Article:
The shortlist will not be short

I’ve now read all the proposals, and feel like my head is about to explode. In a good way.

By this time next week (Sunday night, New York time), I’ll post the shortlist on here – all the proposals that are still in the running. And *before* that, I’ll send an email to everyone whose proposal didn’t make the cut, as well as to everyone whose proposal did. In other words, all of you. (If that makes sense. It’s late.)

After that, the really hard work begins…

34 thoughts on “The shortlist will not be short”

  1. I meant ‘eventually’ I will do this full-time. I appreciate it doesn’t pay much and will be a labour of love but when published it may open doors to being a full-time writer. Or, if I’m really lucky, a journo.

  2. Just a note to the bummed first-timer above re: this being your “only chance ever to get out of the drudgery of my existence and do something I enjoy full-time.” Full time? Even if I get lucky and manage to go all the way with this, I will not be quitting my job. I may be wrong, but I think if you asked any of the already-published 33 1/3 authors if they could live off the royalties, for even a few months, they would be speechless. Like a lot of professional writing, these books are labors of love and pocket money.

  3. Sure, there are albums left in the running that may well fall into the category you’ve outlined. But these will still be in a very small minority. Most are there because of the passion the proposer has articulated and the imaginative angle they’re approaching it from. I’m one of the 170 fortunates still in the game and, believe me, my approach is very much along the lines that you mention – “digging deep on an album close to my heart”. Continuum really isn’t an exclusive publisher. This whole process shows they’re exactly the opposite.

  4. To the penultimats poster above: you are right I am being ungracious. The problem I have is that these ‘open-casting’ calls rarely come along. I figured this was my only chance ever to get out of the drudgery of my existence and do something I enjoy full-time. Now, it’s gone. I don’t get these clever books that analyse the dregs of popular culture. I think it’s…well, it’s just being clever for the sake of being clever. Rather than digging deep on a album close to their hearts that hasn’t been touched on before, they just want so show off their status as a pop culture intellectual by tackling bad artists and bad albums for the hell of it. In return, they get kudos from David et al. What chance do I – as a first timer – have when I submit my hard work on an album I love?So what do I do now? Are their other outlets I can test the water with? Perhaps I need to try again with less *ahem* exclusive publishers. Then, I might submit proposal no.2 when I have the experience and the nous for arch ideas.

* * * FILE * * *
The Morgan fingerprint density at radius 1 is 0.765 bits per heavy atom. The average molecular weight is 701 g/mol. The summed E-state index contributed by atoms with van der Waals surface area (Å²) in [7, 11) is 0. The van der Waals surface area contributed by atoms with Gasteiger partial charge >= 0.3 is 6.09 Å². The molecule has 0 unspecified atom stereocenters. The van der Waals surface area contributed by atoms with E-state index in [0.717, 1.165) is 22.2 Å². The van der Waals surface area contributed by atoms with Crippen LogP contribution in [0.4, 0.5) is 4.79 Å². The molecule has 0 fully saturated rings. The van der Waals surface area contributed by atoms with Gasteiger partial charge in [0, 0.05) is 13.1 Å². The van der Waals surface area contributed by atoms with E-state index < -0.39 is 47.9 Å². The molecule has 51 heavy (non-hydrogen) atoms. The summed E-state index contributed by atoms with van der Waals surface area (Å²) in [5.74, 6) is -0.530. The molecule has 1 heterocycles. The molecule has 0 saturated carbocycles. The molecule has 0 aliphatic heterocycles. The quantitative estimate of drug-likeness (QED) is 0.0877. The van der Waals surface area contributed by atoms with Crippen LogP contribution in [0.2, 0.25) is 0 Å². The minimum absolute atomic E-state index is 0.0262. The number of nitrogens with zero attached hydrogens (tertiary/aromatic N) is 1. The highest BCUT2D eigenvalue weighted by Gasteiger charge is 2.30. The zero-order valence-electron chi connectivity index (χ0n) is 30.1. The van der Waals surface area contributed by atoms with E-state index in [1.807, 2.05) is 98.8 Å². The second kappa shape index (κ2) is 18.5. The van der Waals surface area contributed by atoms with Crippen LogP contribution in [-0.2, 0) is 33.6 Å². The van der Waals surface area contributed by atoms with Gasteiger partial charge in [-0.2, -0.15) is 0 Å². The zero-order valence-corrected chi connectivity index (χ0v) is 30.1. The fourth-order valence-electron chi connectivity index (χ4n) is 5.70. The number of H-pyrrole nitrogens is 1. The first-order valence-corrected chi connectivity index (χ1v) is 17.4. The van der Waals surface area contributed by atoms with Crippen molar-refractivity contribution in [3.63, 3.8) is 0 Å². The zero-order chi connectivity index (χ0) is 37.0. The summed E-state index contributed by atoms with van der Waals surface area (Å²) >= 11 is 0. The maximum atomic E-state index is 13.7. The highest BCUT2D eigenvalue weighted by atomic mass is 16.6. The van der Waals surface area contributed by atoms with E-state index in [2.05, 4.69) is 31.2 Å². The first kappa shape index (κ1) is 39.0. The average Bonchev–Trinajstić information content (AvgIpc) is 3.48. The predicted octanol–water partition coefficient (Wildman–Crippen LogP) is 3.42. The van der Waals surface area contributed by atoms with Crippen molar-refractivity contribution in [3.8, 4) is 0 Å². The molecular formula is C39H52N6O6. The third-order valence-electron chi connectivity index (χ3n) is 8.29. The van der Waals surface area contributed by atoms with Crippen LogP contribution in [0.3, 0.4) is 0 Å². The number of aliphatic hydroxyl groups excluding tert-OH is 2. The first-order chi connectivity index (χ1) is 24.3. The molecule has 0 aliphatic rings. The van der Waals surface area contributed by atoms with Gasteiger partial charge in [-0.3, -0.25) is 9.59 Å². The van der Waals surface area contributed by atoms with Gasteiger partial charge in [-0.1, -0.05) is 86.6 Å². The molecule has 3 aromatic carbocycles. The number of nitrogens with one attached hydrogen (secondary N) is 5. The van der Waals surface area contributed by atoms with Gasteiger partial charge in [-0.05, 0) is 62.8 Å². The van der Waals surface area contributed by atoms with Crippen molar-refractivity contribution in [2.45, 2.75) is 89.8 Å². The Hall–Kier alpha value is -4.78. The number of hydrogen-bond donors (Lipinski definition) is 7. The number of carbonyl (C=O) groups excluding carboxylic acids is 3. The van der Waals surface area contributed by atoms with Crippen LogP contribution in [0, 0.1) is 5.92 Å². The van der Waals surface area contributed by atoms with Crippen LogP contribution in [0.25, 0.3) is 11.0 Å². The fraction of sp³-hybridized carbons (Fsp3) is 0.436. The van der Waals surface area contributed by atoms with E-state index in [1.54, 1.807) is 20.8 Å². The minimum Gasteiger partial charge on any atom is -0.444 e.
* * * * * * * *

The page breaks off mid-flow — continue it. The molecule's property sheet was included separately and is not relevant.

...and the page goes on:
5. Yeh, and the seriews has always been committed to uncovering and publishing new writers . If they just wanted name writers, they’d just approach them directly and wouldn’t put themselves through this whole nomination process. My god, David must be tired – good work!

  6. Anonymous, it’s rather ungracious to suggest that those shortlisted are there because of their connections (at least I think that’s what you’re suggesting – your loose grasp of sentence structure won’t have helped your proposal). It’s also kind of insulting to the professionalism of David and his team who judge each proposal on its individual merits. As well as you, 596 others also put in “a lot of hard work” and, ultimately, around 575 of us will be rejected at some point in the process. Don’t be a victim. This whole nomination process is unique in publishing – open, inclusive and, yes, fun. So what’s better: to have taken part and enjoyed doing so or to have never been invited to submit a suggestion in the first place?